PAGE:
I have been studying at Stradins University in Riga (one of two universities with foreign students in Riga) since the 2010 winter semester. The application process was relatively simple, if you take the time to read through and fill out all the forms, it really is a breeze.
Before I went to Riga I didn’t really know what to expect – you hear a lot about Eastern Europe. When I first arrived in Riga, I was incredibly relieved. The city is beautiful (especially in summer), there are lots of young people walking through the streets and there are plenty of opportunities to spend the night around your ears! Getting there is also relatively inexpensive, there are “low-cost airlines” that fly to Riga directly – and the bus from the airport to the city costs one euro.
Short for RSU by abbreviationfinder, the Riga Stradins University itself is just under renovation, so there are some areas that are very modern (eg, the large lecture halls), but also parts are still waiting for a renewal (chemistry laboratories Anatomical)
The professors usually speak enough English and partly take care of touching to the students. The students are divided into small groups with a maximum of 15 people, so you always have the opportunity to ask again if you have not understood something. Most professors respond to such requests. (Of course there are exceptions, but that is the case everywhere. ) In addition to anatomy, chemistry, physics, Latin, ethics and biology, you also have Latvian in the first semester – a relatively difficult language, but with two 90 minutes of Latvian per week you learn the basics pretty quickly.
Even with normal school English you get along well, the lectures are mostly voluntary events, which affects the number of visitors. The practical units, on the other hand, are required to be present; missing them can have unpleasant consequences. (Retyping, writing summaries, and in any case, evil looks. )
There is currently some confusion about the curriculum. Changes in the Latvian curriculum (and thus also in the English curriculum) made it a little more difficult to move back to the home country. But if everyone agrees (and there is good cohesion in most semesters) there are opportunities to change something in the curriculum and then the university management is also ready to talk. For example, the number of biochemistry semesters has been changed, but with extra courses you can still achieve a sufficient number of credit points for changing after the physics course.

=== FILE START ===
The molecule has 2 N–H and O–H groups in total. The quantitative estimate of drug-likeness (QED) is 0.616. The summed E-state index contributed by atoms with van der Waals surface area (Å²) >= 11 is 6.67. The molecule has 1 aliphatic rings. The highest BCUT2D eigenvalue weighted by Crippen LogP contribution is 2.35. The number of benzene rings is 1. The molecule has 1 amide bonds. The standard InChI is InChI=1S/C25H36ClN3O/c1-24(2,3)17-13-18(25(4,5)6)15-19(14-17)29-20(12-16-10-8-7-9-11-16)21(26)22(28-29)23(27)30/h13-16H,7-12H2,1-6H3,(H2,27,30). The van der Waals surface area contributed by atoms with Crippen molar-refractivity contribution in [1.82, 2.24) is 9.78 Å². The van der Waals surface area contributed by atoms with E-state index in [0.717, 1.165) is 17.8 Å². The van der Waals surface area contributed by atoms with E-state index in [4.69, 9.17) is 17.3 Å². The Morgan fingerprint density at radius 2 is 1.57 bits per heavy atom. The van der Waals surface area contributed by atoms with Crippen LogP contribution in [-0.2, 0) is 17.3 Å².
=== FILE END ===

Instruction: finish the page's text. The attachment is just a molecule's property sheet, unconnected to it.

So far everything has worked out so far, but every applicant who has the change in mind should ask his state examination office. (And yes, that may take a little time)
Furthermore, the interpretation of the rules has now been tightened: if you fail the exam in a subject (and the follow-up exam) you are only allowed to take exactly that subject in the next semester. So you can no longer take all the other subjects of the following semester and at the same time imitate the subject from the old semester. This is annoying for those who fail, but leads to the fact that the small classes are retained. (Although you have to say that the classes would still be small enough, even with 17 students. )
In terms of learning effort, there is only to be said that you study medicine and that it is associated with effort. You write tests almost every week, so you hardly have the opportunity to put learning on the back burner. (This is really an advantage!)
As already mentioned, Riga itself is a beautiful city. In your free time you can do sports and go out wonderfully. The night clubs, bars and beer gardens are really good. (Many a Western European metropolis can learn something from this). So there are enough opportunities to use the free time that you have despite the study. Since many Scandinavians study in Riga, the whole thing really has an international character. There is also an in-house international soccer team. The city is particularly beautiful in summer and particularly cold in winter. In a winter that feels like the end of October to the end of April, you should definitely pack a pair of warm socks. In summer, Jurmala beach is a welcome change.
Living in Riga is comparatively very cheap. For a flat share in the old town with over 140m² with three people, 300 € each is a bargain compared to most German university cities. The prices for groceries are roughly comparable with the German prices.
So it remains to be said that Riga is a wonderful choice if you haven’t got a medical degree in Germany or if you just want to study in English. If you don’t have any problems expressing your opinion in front of the university management, then you really have a nice degree. The price for this is certainly high, so everyone has to decide for themselves whether the job is worth the price for them.